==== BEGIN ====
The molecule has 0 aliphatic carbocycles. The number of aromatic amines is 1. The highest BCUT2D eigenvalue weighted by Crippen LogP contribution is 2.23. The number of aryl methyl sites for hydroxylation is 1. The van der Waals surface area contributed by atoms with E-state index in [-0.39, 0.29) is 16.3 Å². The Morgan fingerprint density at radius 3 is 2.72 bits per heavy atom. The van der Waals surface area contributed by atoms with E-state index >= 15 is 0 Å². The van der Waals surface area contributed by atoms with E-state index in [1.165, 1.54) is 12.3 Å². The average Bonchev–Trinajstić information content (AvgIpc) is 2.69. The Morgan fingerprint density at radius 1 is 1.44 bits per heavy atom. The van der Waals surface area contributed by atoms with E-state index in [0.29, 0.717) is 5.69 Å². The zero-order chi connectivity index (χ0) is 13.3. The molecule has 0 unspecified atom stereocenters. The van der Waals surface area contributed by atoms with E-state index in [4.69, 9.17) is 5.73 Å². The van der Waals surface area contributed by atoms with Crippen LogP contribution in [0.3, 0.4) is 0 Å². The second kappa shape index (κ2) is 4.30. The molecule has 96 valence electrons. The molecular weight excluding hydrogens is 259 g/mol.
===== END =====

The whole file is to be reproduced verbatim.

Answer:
The molecule has 0 aliphatic carbocycles. The number of aromatic amines is 1. The highest BCUT2D eigenvalue weighted by Crippen LogP contribution is 2.23. The number of aryl methyl sites for hydroxylation is 1. The van der Waals surface area contributed by atoms with E-state index in [-0.39, 0.29) is 16.3 Å². The Morgan fingerprint density at radius 3 is 2.72 bits per heavy atom. The van der Waals surface area contributed by atoms with E-state index >= 15 is 0 Å². The van der Waals surface area contributed by atoms with E-state index in [1.165, 1.54) is 12.3 Å². The average Bonchev–Trinajstić information content (AvgIpc) is 2.69. The Morgan fingerprint density at radius 1 is 1.44 bits per heavy atom. The van der Waals surface area contributed by atoms with E-state index in [0.29, 0.717) is 5.69 Å². The zero-order chi connectivity index (χ0) is 13.3. The molecule has 0 unspecified atom stereocenters. The van der Waals surface area contributed by atoms with E-state index in [4.69, 9.17) is 5.73 Å². The van der Waals surface area contributed by atoms with Crippen LogP contribution in [0.3, 0.4) is 0 Å². The second kappa shape index (κ2) is 4.30. The molecule has 96 valence electrons. The molecular weight excluding hydrogens is 259 g/mol.